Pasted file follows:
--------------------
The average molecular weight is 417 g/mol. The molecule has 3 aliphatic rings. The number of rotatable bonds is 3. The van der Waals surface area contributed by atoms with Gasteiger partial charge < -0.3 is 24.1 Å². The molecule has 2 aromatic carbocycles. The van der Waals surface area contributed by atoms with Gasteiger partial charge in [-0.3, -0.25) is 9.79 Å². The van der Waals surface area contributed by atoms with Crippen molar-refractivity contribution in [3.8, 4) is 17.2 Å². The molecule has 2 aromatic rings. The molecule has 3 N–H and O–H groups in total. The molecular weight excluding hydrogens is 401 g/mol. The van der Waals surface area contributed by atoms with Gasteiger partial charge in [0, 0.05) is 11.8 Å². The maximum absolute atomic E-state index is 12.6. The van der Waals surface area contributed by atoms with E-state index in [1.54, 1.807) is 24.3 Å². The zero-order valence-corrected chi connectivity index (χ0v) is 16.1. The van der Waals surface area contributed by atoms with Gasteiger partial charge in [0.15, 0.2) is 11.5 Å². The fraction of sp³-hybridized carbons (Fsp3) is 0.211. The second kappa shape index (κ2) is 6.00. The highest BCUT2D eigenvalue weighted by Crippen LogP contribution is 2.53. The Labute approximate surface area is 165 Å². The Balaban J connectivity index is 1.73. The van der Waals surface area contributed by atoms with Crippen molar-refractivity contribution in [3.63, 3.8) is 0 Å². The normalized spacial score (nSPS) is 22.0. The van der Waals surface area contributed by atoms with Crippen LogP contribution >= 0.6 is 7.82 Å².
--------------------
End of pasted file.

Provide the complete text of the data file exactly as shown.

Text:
The average molecular weight is 417 g/mol. The molecule has 3 aliphatic rings. The number of rotatable bonds is 3. The van der Waals surface area contributed by atoms with Gasteiger partial charge < -0.3 is 24.1 Å². The molecule has 2 aromatic carbocycles. The van der Waals surface area contributed by atoms with Gasteiger partial charge in [-0.3, -0.25) is 9.79 Å². The van der Waals surface area contributed by atoms with Crippen molar-refractivity contribution in [3.8, 4) is 17.2 Å². The molecule has 2 aromatic rings. The molecule has 3 N–H and O–H groups in total. The molecular weight excluding hydrogens is 401 g/mol. The van der Waals surface area contributed by atoms with Gasteiger partial charge in [0, 0.05) is 11.8 Å². The maximum absolute atomic E-state index is 12.6. The van der Waals surface area contributed by atoms with E-state index in [1.54, 1.807) is 24.3 Å². The zero-order valence-corrected chi connectivity index (χ0v) is 16.1. The van der Waals surface area contributed by atoms with Gasteiger partial charge in [0.15, 0.2) is 11.5 Å². The fraction of sp³-hybridized carbons (Fsp3) is 0.211. The second kappa shape index (κ2) is 6.00. The highest BCUT2D eigenvalue weighted by Crippen LogP contribution is 2.53. The Labute approximate surface area is 165 Å². The Balaban J connectivity index is 1.73. The van der Waals surface area contributed by atoms with Crippen molar-refractivity contribution in [3.63, 3.8) is 0 Å². The normalized spacial score (nSPS) is 22.0. The van der Waals surface area contributed by atoms with Crippen LogP contribution >= 0.6 is 7.82 Å².